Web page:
I arrived at the Parental Homestead and found the Verizon DSL self-install kit waiting. Since I'd never really dealt with the newer type of DSL that runs over top of an existing phone line, I decided to investigate a bit further rather than just plug it all up and be done with it. After popping the lid off the wall-phone plate adapter containing a line filter and seeing the circuitry nicely exposed, I realized I had a good opportunity to do a little signals analysis.
The filter circuit board itself. Pretty simple, really, containing a couple of choke transformers and caps. [See its linked bigger picture.] There is a filter circuit per line pair, total two, and the circuit is roughly thus, with cap values given in "multiplier" format as marked:
It's pretty much the opposite of a common-mode choke -- the coil winding polarities are opposed, because in this case we want to squash passage of the *differential* signal above a certain bandwidth but let the DC and low-frequency voice components on top of that through to the phone. 2Wire, by the way, is apparently one of the major players in DSL hardware and standards.
The test setup -- just a simple breakout of the phone line that I could get to with scope probes, on either side of the filter module. The waveforms are each side of the phone line with respect to AC ground at the scope's power plug, thus the heavy 60 Hz hum. That's okay, we just want to see some relative signals. Oh, that little brown thing in the background is indeed a chocolate ... mouse.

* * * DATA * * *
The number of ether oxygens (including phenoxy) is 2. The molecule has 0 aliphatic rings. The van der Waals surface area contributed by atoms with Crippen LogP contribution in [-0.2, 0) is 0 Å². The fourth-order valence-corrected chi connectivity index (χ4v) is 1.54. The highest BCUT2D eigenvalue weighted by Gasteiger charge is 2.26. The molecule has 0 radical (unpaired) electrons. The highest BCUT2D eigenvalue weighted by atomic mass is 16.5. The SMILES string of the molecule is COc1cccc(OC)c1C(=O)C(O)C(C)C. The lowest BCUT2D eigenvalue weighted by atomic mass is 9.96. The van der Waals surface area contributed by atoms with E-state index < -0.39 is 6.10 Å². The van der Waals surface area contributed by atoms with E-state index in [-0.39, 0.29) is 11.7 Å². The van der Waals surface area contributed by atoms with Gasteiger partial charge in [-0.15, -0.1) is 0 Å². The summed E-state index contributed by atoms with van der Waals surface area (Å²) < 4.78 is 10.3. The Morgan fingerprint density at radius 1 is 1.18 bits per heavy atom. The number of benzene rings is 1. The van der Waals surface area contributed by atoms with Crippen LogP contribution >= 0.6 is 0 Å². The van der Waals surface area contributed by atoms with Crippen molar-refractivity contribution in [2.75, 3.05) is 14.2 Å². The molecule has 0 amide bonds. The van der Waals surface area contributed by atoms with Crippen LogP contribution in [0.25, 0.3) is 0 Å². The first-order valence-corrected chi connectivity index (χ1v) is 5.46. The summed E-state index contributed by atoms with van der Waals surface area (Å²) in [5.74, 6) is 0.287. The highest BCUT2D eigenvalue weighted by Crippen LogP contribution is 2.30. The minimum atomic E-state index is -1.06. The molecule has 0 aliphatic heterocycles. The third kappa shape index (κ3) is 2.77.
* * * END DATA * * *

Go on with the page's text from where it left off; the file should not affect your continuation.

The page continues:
Baseline voltage on the two wires of the on-hook phone line, no DSL yet. Not a lot of high-frequency noise visible.
Off-hook, and holding down the "7" key to send a touch-tone pair. The other trace flew off the screen due to voltage drop -- that's okay, we're just looking for an audio amplitude ballpark.
Now, from here on the bottom trace is the unfiltered line and the top trace is post-filter.
Back on-hook, and the DSL modem just got plugged in and is beginning to train up. We see a little bit of high-frequency stuff on the unfiltered side. Evidently when the modem sees the pair voltage, it begins its dance by sending a couple of marker tones for the DSLAM to detect.
Later stages in train-up, and at *much* higher amplitude. Compare this to the touch-tone, which would be loud if someone dialed it into your ear -- this is even louder, in theory, but somewhat attenuated by the hardware of my old Trimline handset based butt-set so it's not painful to listen to. We can see a certain periodicity in that signal; this is a brief burst of sync which sounds like a high-pitched tone in the monitor. Interestingly, we also see a little more of it in the top trace -- perhaps the frequency is close to the filter knee?